Adult male Wistar rats (body weight: 200 ± 20 g, 10–12 weeks) purchased from Medical Research Institute (MRI), Colombo, Sri Lanka, were used in all experiments. The animals were housed in the Animal Research Facility Centre, Faculty of Medicine, University of Ruhuna, Sri Lanka, at approximate 12 h/12 h of light and dark cycle, temperature at 25°C, and at relative humidity of 65 mmHg. Pelleted food and free water were given ad libitum . Adult male Wistar rats were allowed to acclimatize for a period of two weeks prior to be used in experiments. The animals were kept in stainless cages and received humane care. Oral feeding was performed using a stainless steel gavage (Straight, 10 Gauge, 5.9 inches 15.2 cm length, 6.4 mm tip). Animals were handled by trained research and technical staff. Ethical clearance for the animal study was approved by the Ethical Review Committee of Faculty of Medicine, University of Ruhuna, Sri Lanka (09.03.2016.3.8).
2.5. Experimental Procedure
2.5.1. Protocol 1: Acute Toxicity Study
The hot water and water : acetone extract were selected for the acute and subchronic toxicity study as those extracts showed potent glucose lowering effect than the cold water extract. The acute toxicity assessment was performed according to the Organization of Economic Cooperation and Development (OECD) guideline 420 for testing of chemicals . Healthy male Wistar rats were randomly divided to three main groups. The first group served as the untreated healthy control group of rats (n = 6/group) and received distilled water. The rats of the group two and three were further divided into five subgroups for graded doses of hot water and water : acetone extract of the polyherbal drug at 0.25, 0.5, 1.0, 1.5, and 2.0 g/kg (n = 6/subgroup). After a single oral administration of the drugs, rats were observed for 24 hours and once daily for a period of 14 days. The rats were weighed and observed for mortality, salivation, diarrhea, asthenia, hypoactivity, hyperactivity, piloerection, hyperventilation, aggressiveness, yellowing or loss of hair and skin fur, drowsiness, convulsions, tremors, and dizziness.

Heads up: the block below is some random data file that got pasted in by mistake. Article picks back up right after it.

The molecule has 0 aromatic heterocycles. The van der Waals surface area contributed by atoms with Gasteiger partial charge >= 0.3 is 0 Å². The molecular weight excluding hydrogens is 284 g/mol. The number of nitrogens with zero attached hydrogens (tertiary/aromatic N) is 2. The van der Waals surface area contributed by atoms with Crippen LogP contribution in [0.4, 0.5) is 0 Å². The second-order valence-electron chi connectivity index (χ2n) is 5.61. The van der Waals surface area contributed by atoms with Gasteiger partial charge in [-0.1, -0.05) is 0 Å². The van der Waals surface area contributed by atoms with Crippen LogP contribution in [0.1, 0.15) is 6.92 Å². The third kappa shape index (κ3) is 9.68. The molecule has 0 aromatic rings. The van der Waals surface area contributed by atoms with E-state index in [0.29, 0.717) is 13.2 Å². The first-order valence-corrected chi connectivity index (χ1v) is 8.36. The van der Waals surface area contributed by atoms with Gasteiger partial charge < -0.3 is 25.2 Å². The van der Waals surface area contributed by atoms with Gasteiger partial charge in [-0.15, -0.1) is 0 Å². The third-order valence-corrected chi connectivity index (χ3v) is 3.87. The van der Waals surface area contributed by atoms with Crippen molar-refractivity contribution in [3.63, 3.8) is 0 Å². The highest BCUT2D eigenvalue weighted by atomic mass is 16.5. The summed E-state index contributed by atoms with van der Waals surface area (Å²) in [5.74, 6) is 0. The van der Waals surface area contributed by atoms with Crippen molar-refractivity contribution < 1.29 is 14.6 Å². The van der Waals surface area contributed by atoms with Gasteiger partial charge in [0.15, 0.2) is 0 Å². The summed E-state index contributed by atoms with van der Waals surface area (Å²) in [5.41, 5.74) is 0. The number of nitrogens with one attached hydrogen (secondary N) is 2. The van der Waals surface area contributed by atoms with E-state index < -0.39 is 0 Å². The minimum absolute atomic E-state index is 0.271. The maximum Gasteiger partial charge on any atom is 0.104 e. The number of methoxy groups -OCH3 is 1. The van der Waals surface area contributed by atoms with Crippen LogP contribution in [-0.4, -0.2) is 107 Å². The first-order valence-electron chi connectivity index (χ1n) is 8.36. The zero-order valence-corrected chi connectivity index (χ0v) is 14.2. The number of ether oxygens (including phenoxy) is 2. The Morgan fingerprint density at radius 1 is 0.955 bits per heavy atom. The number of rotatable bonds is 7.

2.5.2. Protocol 2: Subchronic Toxicity Study
Wistar rats were randomly divided into three main groups (n = 6/group). The first group served as the untreated healthy control group and received distilled water daily. The Wistar rats in the second group (n = 6/group) received the hot water extract of the polyherbal drug at 1.0 g/kg (equivalent human therapeutic dose). The third group of rats was in three subgroups for three doses selected (n = 6/subgroup), and they received the water : acetone extract of the polyherbal drug at doses 0.5, 1.0, and 1.5 g/kg. The oral administration of the polyherbal drug was continued for a period of 28 consecutive days. Fasted rats (12 h) were euthanized on the 28th day with an overdose of aesthetic ether. Subsequently, blood was collected by cardiac puncture and serum was separated for the estimation of biochemical parameters. Kidney and liver tissues were excised for the preparation of H&E stained sections.
The cold water extract was not used for the toxicity studies as it has not shown potent glucose lowering effect compared to the hot water and water : acetone extract.
(1) Estimation of Biochemical and Hematological Parameters in Healthy Rats. Serum concentrations of alanine aminotransferase (ALT, EC 220.127.116.11) , aspartate aminotransferase (AST, EC 18.104.22.168) , alkaline phosphatase (ALP, EC 22.214.171.124) , total protein , urea , and creatinine  were estimated using spectrophotometric assay kits. Additional biochemical parameters such as fasting serum concentrations of glucose , total cholesterol (TC) , high-density lipoprotein cholesterol (HDL-C), and triacylglyceride (TG)  were also estimated using spectrophotometric assay kits. The serum concentration of low-density lipoprotein cholesterol (LDL-C) and very low-density lipoprotein cholesterol (VLDL-C) was calculated by using the Friedewald equation . Hematological parameters were estimated using an automated hematological analyzer.
(2) Histopathological Evaluation of the Liver and Kidney Tissues. Liver and kidney tissues of all euthanized rats were excised and preserved in 10% buffered formalin. Small slices of the organs were cut by a microtome, stained with hematoxylin-eosin, and examined under a light microscope. Photomicrographs of the liver and kidney tissues of the H&E stained sections were recorded.